“The U.S. health care system often works well for persons with financial means and for many providers, but several countries achieve better outcomes at lower costs. This series of articles describes a vision and makes important recommendations to improve coverage and control costs; reform health care delivery and payment to promote person-centered; high-value primary care; and address social and environmental determinants of health.
The recommendations include both commonly proposed and novel approaches to health reform, all of which are backed by thoughtful reasoning and often strong evidence. Nevertheless, powerful forces hinder many ideas for reform. Pharmaceutical and device manufacturers fight rigorous economic evaluation of their products. Hospitals, health systems, and insurers consolidate to reduce competition that could promote consumer choice, lower price, and enhance quality. Managed care grows despite decades-old evidence of worrisome effects on costly, vulnerable patients. Provider organizations support barriers to entry and limit competition.
Politicians and policymakers rarely engage voters in complex issues of health reform.Accordingly, the recommendations in these articles face many barriers to implementation. Moreover, the effects of potential reforms are interdependent—implementation of 1 recommendation often affects the benefits, costs, and likelihood of implementing other recommendations. The interdependence of reforms is illustrated by the idea of eliminating tax exemption for employer contributions to health insurance. Economists have long criticized this exemption as reducing consumer and employer incentives to control health care prices and use. Yet, the private funds pushed into the health care system by this exemption subsidize the costs of the underinsured and uninsured that are inadequately covered by government payment. If those private funds were reduced, the system would quickly unravel. Therefore, the failure to adequately finance care for persons without private coverage makes it harder to address the inefficient incentives generated by employer-sponsored health insurance. Such connections among policies threaten the effectiveness of the health reform approach articulated in these articles if the recommendations are only partially implemented.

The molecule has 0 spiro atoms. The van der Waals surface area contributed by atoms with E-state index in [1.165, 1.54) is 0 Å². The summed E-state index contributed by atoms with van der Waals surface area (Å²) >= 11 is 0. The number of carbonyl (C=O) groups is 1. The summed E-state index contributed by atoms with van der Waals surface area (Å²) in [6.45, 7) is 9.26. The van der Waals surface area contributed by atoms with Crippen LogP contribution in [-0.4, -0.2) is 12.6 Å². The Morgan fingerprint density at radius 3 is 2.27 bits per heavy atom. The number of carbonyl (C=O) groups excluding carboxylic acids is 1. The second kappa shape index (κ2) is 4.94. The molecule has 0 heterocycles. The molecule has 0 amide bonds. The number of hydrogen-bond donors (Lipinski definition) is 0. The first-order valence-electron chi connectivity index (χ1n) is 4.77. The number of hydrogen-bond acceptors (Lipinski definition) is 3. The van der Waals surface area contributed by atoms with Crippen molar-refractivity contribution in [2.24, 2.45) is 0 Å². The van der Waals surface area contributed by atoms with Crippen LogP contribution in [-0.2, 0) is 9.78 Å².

Accordingly, it is critical to understand which reforms are more and less important and which may follow naturally if others are initiated first. This issue is especially important because the argument can be made that the fundamental origin—one might call it an “original sin,” or the idea that human failings stem ultimately from Adam’s failing in the Garden of Eden—of problems in the U.S. health care system is our failure to directly finance health care access for so many Americans. Instead, because we have uninsured persons and underfund Medicaid and likely Medicare, we subsidize private coverage to incentivize private spending to make the system work. Unfortunately, this creates incentives for price increases and overuse in private health care, especially for specialized services where competition fails to limit costs. High prices for specialized services that exceed costs produce profits that, in turn, promote excessive incentives for entry—of hospitals into well-insured markets and of physicians into highly paid specialties. Hospitals adorned with unnecessary luxury as well as training programs laden by institutional service are examples of wasteful sequelae of these economic rents. Judge Richard Posner has highlighted such waste as the hidden costs of monopolies and similar distortions of competitive markets, with profits eventually converted to social waste.
Rational policies also mediate the wasteful sequelae of incentives for overuse resulting from subsidies for insurance. To control overuse, we develop costly bureaucracies, including managed care that replaces the financial incentives for overuse with those for underuse, in response to which we incur costly efforts to ensure quality. Moreover, extant approaches to risk adjustment under prospective payment incentivize directing care toward lower-cost patients that may have lower value, perhaps especially in competitive markets. Such rewards for risk selection also challenge proposals to address unmet social need through the health care system. To mitigate concerns of risk selection and compensate for inadequate funding for government programs, including the funding of biomedical research, we then tolerate reductions in health care competition that lower quality and increase costs. Failure to directly finance universal coverage thus contributes to many of the problems faced by the U.S. health care system…”
Meltzer D. “Original Sin” and U.S. Health Care Reform. Ann Intern Med. 2020;172:S62–S63.